Protected by a hard, skull like shell, the fruit of a walnut distinctly resembles a brain – with upper and lower cerebellums and left and right hemispheres and wrinkles mimicking the neo-cortex. Patrick Holford tells us that walnuts promote neurotransmitter balance and reception, which improves the signals between brain cells, allowing us to process and store information more efficiently. He also states that walnuts are one of the best food sources to ward off depression, schizophrenia, attention deficit, hyperactivity and autism.
If you want to tuck into walnuts more, you can always count on Hugh Fearnley-Whittingstall for a good recipe. He has one in his book River Cottage Veg Everyday that he calls the ‘winter giant couscous salad, with herbs and walnuts’ and it is delicious.
The shape and flesh of lemons actually look very similar to mammary glands. Limonoids found in their peel are known to nurture the health of breasts and even to help prevent breast cancer.
Dr Penny Stanway examines the many health benefits of lemons in her well researched book The Miracle of Lemons – taking us through an A-Z of ailments that lemons can help fix, she includes inspiring recipes and advice on how to effectively grow, cultivate and store them.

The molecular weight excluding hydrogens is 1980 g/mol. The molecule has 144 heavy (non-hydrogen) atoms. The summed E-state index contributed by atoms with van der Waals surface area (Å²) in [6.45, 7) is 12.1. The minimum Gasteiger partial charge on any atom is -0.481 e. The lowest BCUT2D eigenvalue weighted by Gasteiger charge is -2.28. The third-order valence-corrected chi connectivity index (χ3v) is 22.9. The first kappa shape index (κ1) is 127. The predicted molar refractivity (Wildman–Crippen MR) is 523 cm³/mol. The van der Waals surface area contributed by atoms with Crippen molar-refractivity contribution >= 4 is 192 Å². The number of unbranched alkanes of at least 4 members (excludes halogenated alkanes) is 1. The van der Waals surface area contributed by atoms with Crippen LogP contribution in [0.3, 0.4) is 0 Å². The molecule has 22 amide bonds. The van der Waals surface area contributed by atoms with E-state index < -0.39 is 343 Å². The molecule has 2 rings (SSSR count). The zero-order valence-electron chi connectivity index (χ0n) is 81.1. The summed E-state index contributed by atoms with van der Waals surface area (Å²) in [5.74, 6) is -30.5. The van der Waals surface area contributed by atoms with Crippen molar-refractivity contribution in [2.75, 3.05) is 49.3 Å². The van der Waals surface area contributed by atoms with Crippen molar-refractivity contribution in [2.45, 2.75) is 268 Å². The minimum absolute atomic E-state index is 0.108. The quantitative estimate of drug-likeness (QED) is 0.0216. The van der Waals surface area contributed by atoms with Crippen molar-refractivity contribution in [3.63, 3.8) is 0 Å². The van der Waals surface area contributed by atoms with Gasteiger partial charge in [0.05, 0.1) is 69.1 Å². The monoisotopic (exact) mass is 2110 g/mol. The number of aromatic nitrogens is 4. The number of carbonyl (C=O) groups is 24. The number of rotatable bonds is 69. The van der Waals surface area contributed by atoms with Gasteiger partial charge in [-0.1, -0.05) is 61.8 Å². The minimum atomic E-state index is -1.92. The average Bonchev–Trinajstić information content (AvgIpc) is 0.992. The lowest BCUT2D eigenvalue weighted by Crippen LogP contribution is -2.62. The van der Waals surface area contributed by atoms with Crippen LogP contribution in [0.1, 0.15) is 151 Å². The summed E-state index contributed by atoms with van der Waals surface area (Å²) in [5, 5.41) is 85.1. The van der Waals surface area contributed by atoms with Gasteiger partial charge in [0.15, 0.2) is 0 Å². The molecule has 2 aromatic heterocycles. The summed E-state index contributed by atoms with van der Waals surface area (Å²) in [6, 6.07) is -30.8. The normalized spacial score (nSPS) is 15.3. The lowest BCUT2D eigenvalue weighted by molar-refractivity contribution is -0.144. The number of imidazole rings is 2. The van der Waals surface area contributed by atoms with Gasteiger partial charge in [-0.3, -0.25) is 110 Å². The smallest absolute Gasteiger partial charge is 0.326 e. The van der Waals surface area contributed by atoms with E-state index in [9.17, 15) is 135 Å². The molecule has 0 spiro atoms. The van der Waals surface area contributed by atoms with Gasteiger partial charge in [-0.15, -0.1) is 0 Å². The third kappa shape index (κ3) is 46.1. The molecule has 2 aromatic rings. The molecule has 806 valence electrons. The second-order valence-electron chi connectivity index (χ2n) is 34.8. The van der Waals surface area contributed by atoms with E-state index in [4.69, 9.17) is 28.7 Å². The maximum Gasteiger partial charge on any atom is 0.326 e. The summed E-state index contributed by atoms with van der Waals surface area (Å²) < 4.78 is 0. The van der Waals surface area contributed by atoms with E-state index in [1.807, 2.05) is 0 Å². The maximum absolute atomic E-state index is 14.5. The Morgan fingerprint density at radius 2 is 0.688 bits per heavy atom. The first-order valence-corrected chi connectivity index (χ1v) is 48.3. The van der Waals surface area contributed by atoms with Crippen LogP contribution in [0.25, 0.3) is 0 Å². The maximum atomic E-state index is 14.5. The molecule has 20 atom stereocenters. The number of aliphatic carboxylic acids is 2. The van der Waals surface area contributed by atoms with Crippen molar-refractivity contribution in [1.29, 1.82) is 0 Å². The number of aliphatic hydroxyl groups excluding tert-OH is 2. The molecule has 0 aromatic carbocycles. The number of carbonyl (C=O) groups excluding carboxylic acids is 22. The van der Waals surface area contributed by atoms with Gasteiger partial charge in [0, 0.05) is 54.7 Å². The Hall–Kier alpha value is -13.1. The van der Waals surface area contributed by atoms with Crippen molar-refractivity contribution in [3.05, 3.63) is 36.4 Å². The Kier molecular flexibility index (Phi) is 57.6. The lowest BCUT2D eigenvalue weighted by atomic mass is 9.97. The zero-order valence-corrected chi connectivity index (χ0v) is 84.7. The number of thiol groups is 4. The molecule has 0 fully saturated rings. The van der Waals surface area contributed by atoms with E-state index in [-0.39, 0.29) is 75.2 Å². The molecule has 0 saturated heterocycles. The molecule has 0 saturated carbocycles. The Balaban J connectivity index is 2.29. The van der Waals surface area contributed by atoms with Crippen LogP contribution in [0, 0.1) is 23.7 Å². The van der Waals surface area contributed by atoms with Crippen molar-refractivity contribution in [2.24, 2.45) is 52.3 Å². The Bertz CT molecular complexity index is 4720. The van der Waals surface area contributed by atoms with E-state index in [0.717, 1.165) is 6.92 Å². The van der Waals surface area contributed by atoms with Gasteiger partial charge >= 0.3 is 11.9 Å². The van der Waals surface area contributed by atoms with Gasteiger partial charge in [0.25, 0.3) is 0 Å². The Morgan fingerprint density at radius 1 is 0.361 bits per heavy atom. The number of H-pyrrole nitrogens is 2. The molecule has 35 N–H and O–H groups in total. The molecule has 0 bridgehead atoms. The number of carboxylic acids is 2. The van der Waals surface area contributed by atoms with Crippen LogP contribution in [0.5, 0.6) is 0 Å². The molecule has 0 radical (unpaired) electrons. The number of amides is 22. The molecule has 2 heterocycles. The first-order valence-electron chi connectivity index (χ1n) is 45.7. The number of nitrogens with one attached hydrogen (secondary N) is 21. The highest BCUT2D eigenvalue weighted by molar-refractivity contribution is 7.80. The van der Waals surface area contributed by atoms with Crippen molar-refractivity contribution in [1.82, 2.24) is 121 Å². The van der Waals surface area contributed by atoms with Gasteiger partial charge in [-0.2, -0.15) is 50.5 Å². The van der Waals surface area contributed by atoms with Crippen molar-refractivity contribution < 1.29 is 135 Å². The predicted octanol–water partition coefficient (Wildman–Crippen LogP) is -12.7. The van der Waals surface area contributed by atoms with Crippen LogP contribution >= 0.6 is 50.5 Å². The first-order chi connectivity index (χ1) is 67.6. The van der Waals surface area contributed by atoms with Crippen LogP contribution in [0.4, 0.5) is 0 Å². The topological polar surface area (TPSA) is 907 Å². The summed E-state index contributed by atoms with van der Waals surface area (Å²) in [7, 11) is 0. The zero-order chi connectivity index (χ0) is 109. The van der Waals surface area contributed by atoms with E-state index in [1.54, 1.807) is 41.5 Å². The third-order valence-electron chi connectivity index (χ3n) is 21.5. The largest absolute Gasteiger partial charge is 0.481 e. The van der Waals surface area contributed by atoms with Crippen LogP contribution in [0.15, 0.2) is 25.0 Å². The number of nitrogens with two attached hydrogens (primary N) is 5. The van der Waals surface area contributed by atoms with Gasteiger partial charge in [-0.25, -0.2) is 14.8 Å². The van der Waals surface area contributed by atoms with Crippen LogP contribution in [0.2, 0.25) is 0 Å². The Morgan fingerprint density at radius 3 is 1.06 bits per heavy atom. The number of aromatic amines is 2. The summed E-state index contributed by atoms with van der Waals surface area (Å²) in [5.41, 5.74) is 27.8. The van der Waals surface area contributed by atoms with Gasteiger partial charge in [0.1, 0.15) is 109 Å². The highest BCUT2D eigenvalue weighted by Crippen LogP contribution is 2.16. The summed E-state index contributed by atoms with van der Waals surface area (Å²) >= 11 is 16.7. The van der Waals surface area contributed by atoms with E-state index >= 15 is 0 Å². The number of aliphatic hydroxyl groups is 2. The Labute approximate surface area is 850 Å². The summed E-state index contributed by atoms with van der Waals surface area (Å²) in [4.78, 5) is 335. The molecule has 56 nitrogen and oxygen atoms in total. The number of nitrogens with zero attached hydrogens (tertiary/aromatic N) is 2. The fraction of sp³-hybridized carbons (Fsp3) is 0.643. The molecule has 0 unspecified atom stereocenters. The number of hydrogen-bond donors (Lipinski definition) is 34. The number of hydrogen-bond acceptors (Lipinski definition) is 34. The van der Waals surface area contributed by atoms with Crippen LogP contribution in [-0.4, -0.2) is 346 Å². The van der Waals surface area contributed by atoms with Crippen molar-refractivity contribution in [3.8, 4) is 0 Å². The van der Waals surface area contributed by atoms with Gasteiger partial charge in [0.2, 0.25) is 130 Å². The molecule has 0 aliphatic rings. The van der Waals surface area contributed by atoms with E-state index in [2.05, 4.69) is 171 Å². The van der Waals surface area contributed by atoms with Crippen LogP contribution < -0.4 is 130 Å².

There is even a Lemon Juice Diet book for weight loss, from Dr Theresa Cheung.
Medical studies show that women who have a lot of olive oil have a 30% lower risk of ovarian cancer. I don’t know how true that is but they do support the general ovarian health and functions and are shaped the same as ovaries too.
The Miracle of Olive Oil is a helpful guide to the medicinal, culinary, personal and household uses of olive oil.
Just as a heart has four chambers, so too does a tomato which of course shares the same rich red colour. Tomatoes help lower total cholesterol, LDL cholesterol and triglycerides as well as helping to prevent platelet cells in the blood from clumping together – all of these things of course having an effect on the condition of the heart. And the more we discover about the phytonutrients of tomatoes, the more they are becoming increasingly regarded as one of the top heart healthy foods.
Yotam Ottolenghi’s vegetarian recipe book, ‘Plenty’, drawn from his column in The Guardian’s weekend magazine, has a section dedicated to tomatoes. Yotam’s recipes always tend to reflect his Mediterranean background and the Mediterraneans really know how to make tomatoes taste great, don’t they?
Gratefully accepting our gifts
It’s not so hard to believe that our Mother has created our medicine in a way that makes it easy to identify – the resemblances being labels from nature. Contemplating this gives me a greater appreciation of Mother Earth’s nurturing and makes me want to gratefully include more fruit, veg and fresh herbs in my diet … especially those grown in my own garden. To the side and bottom of this email I’ve put the books I’ll be drawing on, to do just this, hoping you have a taste for the same.